I really know nothing about copyright or patent law. But I feel like what’s being designed here is just a liberated Stack Overflow. I fear that’s not going to be a distinguishable difference from a copyright infringement perspective.
Anyone posting would have to first agree to the terms of service, which include what rights the author and the site will have to content. If you don’t agree, you don’t post.
I’m saying the framework. We’re really making a StackOverflow framework clone. What’s to stop StackOverflow from claiming copyright infringement on the framework?
IANAL, but… Intellectual property - copyright & trademarks - are actually much more limited than you might think. Using one of the StackExchange/StackOverflow logos would be a trademark problem. Copying all of their text (e.g., a clone of the new user Tour page) would likely be a Copyright problem. “Look and feel” enters an entirely different realm. My understanding is that a general functional copy is not a concern unless there are patents involved (which as far as I know there are not, and likely wouldn’t be valid as voting on things on the internet is not anything new or unique to SE).
Copyright protects artistic expression, not the underlying ideas. In other words, works alike is ok while looks alike is not. To count as infringement, it has to be a true artistic decision, so something like the question being above the answers doesn’t count because that’s the only way that makes sense to do it. Also, things common to the genre like login dialogs, sidebars, text fields, etc. don’t count. Unless we start ripping off artwork, the deck is heavily stacked against a finding of infringement.
I don’t know if any Stack Exchange patents. I doubt they have any, doubt any they might have would pass the Alice standard, and doubt they would ever think that a patent suit against us (which would be extremely expensive) would be worthwhile for them. There are reasons that I won’t get into for why most lawyers suggest that software engineers not ever look to see if their competitors have patents.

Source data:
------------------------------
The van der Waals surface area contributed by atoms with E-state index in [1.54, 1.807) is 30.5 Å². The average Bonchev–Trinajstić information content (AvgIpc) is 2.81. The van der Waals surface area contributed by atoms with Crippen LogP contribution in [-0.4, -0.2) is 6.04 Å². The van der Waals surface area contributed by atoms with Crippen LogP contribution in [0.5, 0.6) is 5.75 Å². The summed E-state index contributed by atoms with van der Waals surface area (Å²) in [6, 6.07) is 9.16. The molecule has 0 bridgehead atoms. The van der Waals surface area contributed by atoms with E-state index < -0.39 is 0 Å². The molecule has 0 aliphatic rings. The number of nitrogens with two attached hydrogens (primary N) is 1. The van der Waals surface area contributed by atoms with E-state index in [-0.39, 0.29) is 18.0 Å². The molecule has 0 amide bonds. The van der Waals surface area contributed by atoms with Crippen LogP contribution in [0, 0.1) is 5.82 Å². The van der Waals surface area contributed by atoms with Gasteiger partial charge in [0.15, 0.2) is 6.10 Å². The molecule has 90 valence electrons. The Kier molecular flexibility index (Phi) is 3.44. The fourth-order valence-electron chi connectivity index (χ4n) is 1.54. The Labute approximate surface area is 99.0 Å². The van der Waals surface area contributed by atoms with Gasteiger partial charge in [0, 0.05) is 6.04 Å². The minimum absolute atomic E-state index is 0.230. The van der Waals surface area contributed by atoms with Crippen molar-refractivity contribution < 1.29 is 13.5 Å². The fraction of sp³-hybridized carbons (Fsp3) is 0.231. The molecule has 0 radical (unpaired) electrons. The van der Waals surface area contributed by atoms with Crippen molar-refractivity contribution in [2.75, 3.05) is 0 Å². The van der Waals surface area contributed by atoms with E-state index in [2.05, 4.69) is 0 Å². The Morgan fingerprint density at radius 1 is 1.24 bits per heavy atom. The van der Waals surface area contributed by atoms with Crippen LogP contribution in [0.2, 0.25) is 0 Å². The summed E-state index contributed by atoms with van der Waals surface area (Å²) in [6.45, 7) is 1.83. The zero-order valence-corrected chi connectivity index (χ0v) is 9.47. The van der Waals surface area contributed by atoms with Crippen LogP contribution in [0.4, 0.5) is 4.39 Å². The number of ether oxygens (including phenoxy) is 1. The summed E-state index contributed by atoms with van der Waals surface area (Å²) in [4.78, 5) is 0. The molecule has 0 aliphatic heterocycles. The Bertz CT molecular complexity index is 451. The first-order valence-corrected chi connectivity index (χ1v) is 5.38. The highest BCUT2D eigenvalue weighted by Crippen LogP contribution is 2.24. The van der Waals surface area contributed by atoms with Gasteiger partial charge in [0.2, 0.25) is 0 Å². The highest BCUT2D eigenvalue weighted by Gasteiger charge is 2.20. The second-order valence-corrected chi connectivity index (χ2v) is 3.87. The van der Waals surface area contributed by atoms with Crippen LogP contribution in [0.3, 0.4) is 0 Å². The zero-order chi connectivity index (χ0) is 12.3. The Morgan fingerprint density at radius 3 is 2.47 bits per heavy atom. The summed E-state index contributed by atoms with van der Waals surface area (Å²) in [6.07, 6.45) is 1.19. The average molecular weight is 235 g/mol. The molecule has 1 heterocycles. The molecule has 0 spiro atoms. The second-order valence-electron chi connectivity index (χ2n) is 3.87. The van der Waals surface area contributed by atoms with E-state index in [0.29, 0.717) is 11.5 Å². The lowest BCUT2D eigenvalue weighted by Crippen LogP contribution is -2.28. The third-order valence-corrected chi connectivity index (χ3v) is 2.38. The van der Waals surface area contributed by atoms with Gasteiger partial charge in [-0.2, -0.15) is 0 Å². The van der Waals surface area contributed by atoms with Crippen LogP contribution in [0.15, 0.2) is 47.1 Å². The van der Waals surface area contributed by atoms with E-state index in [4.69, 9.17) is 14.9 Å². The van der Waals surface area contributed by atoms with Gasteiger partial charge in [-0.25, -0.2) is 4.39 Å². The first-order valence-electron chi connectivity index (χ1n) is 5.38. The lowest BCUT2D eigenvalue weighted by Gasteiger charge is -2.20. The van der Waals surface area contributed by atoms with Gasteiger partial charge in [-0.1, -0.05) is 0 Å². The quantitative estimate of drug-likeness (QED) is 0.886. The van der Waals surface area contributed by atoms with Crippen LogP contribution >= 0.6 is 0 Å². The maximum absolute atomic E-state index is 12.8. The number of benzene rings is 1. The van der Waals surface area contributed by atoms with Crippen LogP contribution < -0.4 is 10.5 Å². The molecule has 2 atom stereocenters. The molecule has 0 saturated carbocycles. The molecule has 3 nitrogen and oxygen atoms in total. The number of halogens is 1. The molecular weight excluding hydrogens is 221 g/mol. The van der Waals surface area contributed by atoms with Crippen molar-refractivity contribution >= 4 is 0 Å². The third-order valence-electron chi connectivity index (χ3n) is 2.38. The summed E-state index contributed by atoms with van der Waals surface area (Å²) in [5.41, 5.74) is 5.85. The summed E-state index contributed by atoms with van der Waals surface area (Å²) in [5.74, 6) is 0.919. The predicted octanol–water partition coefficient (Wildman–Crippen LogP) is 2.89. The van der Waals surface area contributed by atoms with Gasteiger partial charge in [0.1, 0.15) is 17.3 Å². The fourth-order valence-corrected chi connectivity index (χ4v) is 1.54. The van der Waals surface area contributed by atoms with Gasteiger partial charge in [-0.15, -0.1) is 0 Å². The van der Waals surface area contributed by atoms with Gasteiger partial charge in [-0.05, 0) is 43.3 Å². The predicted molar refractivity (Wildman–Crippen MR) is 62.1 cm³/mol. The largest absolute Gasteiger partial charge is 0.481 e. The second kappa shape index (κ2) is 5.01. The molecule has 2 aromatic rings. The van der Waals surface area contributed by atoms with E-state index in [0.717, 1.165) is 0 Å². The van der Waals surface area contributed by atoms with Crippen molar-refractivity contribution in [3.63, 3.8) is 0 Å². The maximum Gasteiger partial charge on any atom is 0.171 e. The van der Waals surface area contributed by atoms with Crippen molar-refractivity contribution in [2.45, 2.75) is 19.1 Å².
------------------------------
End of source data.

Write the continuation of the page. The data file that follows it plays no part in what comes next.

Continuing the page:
The fact that their code isn’t being copied.
To add on - cases in the past have established that “look and feel” is not usually a valid copyright infringement argument. See Apple Computer, Inc. v. Microsoft Corp.
Also, Stack Overflow has not, as far as we know, gone after any of the past SE-style projects that are running around the net, like Question2Answers and a bunch of others we discussed on the “why won’t these other systems meet our needs?” thread. It seems pretty clear that “question and answer site” is a pretty generic concept, with some more focused and some more forum-style (hello Quora), but the major concepts are the same. They can’t claim that for themselves.
Short related note - even Microsoft is launching their own product: Introducing Microsoft Q&A (Preview) | Microsoft Docs
Question and answer websites are all over the place, and stackoverflow is far from being the first and far from containing any copyright or patents relating to it that would limit us.
That stuff is not gonna be problematic.
What we should worry about is how we are gonna make sure that we turn up on the meta search/question sites. That’s currently the real innovation (probably something machine learning, neural networks / deep learning, stuff).
We should make stuff that can be easily machine readable; turn up in the next generation robots like Siri/Alexa; and have flexible licensing (but sufficient regarding attribution) to ease that process.
If you can make the backend flexible and allow the Q&A process (for the same database) work on different formats and platforms (phone app / regular webpage / via google search engine / inside people’s homepages / etc.) then you can get a large reach, more dominance, and you have less to worry about costs of hosting (although the creation of the technology to make it work like that is more effort, but maybe for the current development it is good to keep in mind that in five years from now we should be able to be flexible like that or otherwise we don’t exist and the database that we build up now will slowly phase out and become lost)
Also: https://en.wikipedia.org/wiki/Q&A_software (and the list is far from being comprehensive).
When I first saw the URL ended with “Qanda” I thought it silly/odd Microsoft would call their product something to obviously yet awkwardly derivative of “Quora”.
Then I realized it is “Q And A”. Duh, but I actually kinda like “Quanda” now and hope people start calling it that.